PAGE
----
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/ 24 Feb 2022

No fault divorce coming April 2022: What you need to know

Finally, on the 6th April 2022 the Divorce, Dissolution and Separation Act 2020 (no fault divorce) will come into force providing the biggest shake up to divorce law in England and Wales for almost 50 years. Family Partner Elinor Feeny provides an overview of everything you need to know below.

Elinor Feeny


Family & Divorce

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What are the four main changes?

Removal of blame

Parties will no longer need to assign blame or cite one of the previous five ‘facts’ to be able to petition. It will instead be possible just for either party, or even the parties jointly if they prefer, to cite that the relationship has broken down irretrievably.

No more defended divorces

It will also no longer be possible to contest a divorce as one person citing that the marriage has broken down will be taken by the court as ‘conclusive evidence’. However, there will still be limited way to challenge proceedings such as lack of jurisdiction, invalidity of marriage or fraud.


Currently the first divorce order or decree is called the ‘Decree Nisi’ and the final the ‘Decree Absolute’. These will now be known as ‘Conditional Divorce Order’ and ‘Final Divorce Order’.


There will be a minimum period of 20 weeks from the date of the petition until the Conditional Divorce Order is obtained and then a further 6 week period before applying for a Final Divorce order. This is technically an increase in timings given there wasn’t previous a limit on when the first divorce order could be applied for however in practice very few divorces were resolved within 6 months either due to unresolved financial arrangements or due to court delays.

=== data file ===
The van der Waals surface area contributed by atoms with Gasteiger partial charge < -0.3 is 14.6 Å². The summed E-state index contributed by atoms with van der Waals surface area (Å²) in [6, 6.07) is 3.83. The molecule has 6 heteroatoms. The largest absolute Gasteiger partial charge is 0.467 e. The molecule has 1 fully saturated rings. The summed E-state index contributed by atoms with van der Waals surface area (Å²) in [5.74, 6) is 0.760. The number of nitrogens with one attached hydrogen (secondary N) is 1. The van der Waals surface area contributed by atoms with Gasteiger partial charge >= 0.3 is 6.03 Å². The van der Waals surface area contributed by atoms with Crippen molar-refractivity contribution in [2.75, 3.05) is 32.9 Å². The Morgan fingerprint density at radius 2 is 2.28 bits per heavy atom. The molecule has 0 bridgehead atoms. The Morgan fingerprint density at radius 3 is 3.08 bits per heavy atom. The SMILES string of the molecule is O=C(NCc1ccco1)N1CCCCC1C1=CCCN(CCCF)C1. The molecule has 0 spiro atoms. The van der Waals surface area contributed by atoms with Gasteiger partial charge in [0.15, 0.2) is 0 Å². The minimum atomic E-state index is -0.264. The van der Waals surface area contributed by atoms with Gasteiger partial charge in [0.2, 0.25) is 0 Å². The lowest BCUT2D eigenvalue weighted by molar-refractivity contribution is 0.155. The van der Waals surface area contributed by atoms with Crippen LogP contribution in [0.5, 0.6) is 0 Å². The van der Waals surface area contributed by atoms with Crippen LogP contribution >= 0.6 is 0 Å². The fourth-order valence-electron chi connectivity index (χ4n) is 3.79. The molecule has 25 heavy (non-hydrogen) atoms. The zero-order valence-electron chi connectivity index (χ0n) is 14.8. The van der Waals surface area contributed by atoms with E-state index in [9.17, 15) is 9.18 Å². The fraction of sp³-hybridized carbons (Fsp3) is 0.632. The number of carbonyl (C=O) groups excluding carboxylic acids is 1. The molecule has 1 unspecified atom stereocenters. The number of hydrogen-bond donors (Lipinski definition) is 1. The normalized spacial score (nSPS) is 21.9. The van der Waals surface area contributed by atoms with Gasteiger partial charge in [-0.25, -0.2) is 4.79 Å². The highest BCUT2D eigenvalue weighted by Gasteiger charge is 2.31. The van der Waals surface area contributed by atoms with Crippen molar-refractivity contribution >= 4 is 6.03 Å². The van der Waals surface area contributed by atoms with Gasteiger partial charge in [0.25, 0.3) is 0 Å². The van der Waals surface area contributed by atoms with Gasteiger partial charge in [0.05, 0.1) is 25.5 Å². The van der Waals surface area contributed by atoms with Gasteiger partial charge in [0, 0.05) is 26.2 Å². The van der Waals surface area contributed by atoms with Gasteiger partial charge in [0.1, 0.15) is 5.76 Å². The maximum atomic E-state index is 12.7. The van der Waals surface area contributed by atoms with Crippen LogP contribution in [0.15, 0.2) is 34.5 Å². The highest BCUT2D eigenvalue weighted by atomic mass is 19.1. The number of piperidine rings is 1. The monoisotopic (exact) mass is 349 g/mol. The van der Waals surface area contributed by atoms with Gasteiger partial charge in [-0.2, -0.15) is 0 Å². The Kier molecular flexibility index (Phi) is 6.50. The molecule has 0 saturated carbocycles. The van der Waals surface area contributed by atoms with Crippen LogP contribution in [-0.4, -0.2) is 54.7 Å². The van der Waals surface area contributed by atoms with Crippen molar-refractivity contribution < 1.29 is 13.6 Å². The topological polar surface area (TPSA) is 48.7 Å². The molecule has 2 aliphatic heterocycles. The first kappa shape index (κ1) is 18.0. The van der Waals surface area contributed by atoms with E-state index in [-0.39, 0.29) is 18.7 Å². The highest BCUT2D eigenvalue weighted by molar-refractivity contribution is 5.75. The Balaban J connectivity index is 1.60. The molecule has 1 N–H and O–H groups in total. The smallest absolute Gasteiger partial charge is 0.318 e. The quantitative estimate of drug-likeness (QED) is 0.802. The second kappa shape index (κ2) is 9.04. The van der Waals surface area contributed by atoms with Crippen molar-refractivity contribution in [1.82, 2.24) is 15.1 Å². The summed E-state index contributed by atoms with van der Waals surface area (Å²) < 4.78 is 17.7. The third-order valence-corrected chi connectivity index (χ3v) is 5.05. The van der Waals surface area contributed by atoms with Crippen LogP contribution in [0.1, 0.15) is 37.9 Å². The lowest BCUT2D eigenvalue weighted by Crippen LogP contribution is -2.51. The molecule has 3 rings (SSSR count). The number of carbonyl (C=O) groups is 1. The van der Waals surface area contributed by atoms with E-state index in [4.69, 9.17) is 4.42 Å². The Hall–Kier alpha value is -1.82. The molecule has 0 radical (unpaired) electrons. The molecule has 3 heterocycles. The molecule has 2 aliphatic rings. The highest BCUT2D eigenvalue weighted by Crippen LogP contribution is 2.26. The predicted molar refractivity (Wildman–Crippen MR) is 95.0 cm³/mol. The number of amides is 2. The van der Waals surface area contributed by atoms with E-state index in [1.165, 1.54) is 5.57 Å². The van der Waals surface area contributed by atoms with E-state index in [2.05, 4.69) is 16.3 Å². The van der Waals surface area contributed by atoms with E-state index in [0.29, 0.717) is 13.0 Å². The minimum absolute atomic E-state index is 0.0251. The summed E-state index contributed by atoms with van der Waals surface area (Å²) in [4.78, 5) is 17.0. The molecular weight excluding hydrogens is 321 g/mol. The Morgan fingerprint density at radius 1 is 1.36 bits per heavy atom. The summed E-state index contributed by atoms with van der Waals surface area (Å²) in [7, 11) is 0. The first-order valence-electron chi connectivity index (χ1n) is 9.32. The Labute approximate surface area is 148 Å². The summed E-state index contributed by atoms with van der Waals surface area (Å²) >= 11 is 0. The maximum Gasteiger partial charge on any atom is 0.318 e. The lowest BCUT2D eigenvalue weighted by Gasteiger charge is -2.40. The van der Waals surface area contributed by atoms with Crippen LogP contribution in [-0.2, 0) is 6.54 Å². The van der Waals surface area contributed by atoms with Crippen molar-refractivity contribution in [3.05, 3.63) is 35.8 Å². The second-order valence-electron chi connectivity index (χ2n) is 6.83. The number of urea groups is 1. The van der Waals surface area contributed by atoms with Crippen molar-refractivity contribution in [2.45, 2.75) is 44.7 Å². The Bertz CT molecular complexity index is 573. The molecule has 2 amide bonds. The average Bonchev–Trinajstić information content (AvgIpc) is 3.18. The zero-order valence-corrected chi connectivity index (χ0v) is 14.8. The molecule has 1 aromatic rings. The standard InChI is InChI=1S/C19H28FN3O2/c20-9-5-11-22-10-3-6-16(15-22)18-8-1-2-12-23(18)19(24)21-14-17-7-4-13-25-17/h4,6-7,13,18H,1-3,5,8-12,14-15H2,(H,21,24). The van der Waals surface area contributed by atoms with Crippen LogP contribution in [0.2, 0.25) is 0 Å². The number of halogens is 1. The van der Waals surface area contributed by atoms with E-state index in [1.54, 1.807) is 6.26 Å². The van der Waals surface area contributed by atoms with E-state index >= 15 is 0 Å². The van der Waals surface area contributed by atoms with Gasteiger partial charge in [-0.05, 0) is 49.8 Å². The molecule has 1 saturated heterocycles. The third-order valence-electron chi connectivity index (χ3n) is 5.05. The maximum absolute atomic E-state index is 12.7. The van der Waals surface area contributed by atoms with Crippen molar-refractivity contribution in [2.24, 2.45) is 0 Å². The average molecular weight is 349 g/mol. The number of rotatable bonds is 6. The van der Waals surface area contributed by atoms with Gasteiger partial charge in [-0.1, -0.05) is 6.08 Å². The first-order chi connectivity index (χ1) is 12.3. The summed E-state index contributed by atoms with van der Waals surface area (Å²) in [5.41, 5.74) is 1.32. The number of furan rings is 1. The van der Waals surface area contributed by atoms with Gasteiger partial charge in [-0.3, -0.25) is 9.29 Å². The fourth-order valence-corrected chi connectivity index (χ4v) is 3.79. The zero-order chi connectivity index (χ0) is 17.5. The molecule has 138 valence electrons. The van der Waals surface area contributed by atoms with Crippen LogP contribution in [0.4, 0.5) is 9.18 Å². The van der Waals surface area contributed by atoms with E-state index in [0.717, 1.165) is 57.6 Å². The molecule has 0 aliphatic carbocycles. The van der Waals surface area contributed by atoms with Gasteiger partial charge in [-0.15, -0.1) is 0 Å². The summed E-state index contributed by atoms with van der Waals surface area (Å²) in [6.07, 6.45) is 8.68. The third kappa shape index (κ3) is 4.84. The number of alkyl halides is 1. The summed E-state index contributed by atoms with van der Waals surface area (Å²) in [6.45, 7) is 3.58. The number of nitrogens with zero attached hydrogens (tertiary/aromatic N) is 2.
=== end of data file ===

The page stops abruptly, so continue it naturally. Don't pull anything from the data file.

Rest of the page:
What will ‘no fault divorce’ actually mean?

It is hoped that removing the need to cite blame will lead to more amicable divorces, and create a simplified, more efficient divorce procedure. However, several things are not changing including the fee charged by the court (recently increased to £593.00), the format for divorce through the online portal nor the large court backlog that the court staff are still working their way through due to the pandemic.

What about financial claims?

It remains important to get specialist legal advice in this area, and to also remember that petitioning for divorce does not deal with either party’s financial claims against each other. These always need to be resolved separately, but equally can be done amicably and without the need for court proceedings if both parties agree.

We would also advise parties to seek early advice on divorce and financial matters so that you can protect your position on separation and be fully informed on this complex area.

How can Hanne & Co help?

We have a large family team with a range of experience. We believe that family & divorce requires a rather different approach to many other areas of the law. We pride ourselves on our high level of client care and communication and will handle your case in a sensitive and professional manner. If you want to discuss any of the above in more detail or to find out more about how our team can help you, please contact one of the Family Law team on 02072280017.

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